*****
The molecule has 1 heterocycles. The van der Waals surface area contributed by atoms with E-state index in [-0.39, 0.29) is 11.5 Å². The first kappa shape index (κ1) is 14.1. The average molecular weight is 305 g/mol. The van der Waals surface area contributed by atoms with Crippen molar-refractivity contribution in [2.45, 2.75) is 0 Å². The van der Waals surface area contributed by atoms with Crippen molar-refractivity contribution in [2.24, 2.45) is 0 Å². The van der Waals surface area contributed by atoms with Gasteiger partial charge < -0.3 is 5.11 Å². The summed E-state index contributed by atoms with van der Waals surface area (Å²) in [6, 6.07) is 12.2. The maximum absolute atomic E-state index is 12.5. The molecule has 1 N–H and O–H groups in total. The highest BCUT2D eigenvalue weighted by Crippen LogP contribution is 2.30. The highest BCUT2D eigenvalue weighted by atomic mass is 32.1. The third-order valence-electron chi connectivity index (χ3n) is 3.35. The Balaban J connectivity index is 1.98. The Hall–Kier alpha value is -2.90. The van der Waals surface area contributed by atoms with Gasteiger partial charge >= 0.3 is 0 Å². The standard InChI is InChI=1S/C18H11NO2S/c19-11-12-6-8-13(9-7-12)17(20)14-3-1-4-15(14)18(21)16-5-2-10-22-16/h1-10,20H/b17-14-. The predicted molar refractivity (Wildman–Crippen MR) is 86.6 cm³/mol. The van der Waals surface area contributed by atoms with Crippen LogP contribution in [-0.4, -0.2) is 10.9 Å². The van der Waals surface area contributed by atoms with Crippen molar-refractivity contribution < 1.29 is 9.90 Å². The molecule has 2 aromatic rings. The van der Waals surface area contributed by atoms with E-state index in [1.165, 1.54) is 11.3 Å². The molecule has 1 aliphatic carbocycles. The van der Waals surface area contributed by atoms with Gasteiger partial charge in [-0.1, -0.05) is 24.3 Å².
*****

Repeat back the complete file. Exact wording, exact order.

The molecule has 1 heterocycles. The van der Waals surface area contributed by atoms with E-state index in [-0.39, 0.29) is 11.5 Å². The first kappa shape index (κ1) is 14.1. The average molecular weight is 305 g/mol. The van der Waals surface area contributed by atoms with Crippen molar-refractivity contribution in [2.45, 2.75) is 0 Å². The van der Waals surface area contributed by atoms with Crippen molar-refractivity contribution in [2.24, 2.45) is 0 Å². The van der Waals surface area contributed by atoms with Gasteiger partial charge < -0.3 is 5.11 Å². The summed E-state index contributed by atoms with van der Waals surface area (Å²) in [6, 6.07) is 12.2. The maximum absolute atomic E-state index is 12.5. The molecule has 1 N–H and O–H groups in total. The highest BCUT2D eigenvalue weighted by Crippen LogP contribution is 2.30. The highest BCUT2D eigenvalue weighted by atomic mass is 32.1. The third-order valence-electron chi connectivity index (χ3n) is 3.35. The Balaban J connectivity index is 1.98. The Hall–Kier alpha value is -2.90. The van der Waals surface area contributed by atoms with Gasteiger partial charge >= 0.3 is 0 Å². The standard InChI is InChI=1S/C18H11NO2S/c19-11-12-6-8-13(9-7-12)17(20)14-3-1-4-15(14)18(21)16-5-2-10-22-16/h1-10,20H/b17-14-. The predicted molar refractivity (Wildman–Crippen MR) is 86.6 cm³/mol. The van der Waals surface area contributed by atoms with Crippen LogP contribution in [-0.4, -0.2) is 10.9 Å². The van der Waals surface area contributed by atoms with Crippen molar-refractivity contribution < 1.29 is 9.90 Å². The molecule has 2 aromatic rings. The van der Waals surface area contributed by atoms with E-state index in [1.165, 1.54) is 11.3 Å². The molecule has 1 aliphatic carbocycles. The van der Waals surface area contributed by atoms with Gasteiger partial charge in [-0.1, -0.05) is 24.3 Å².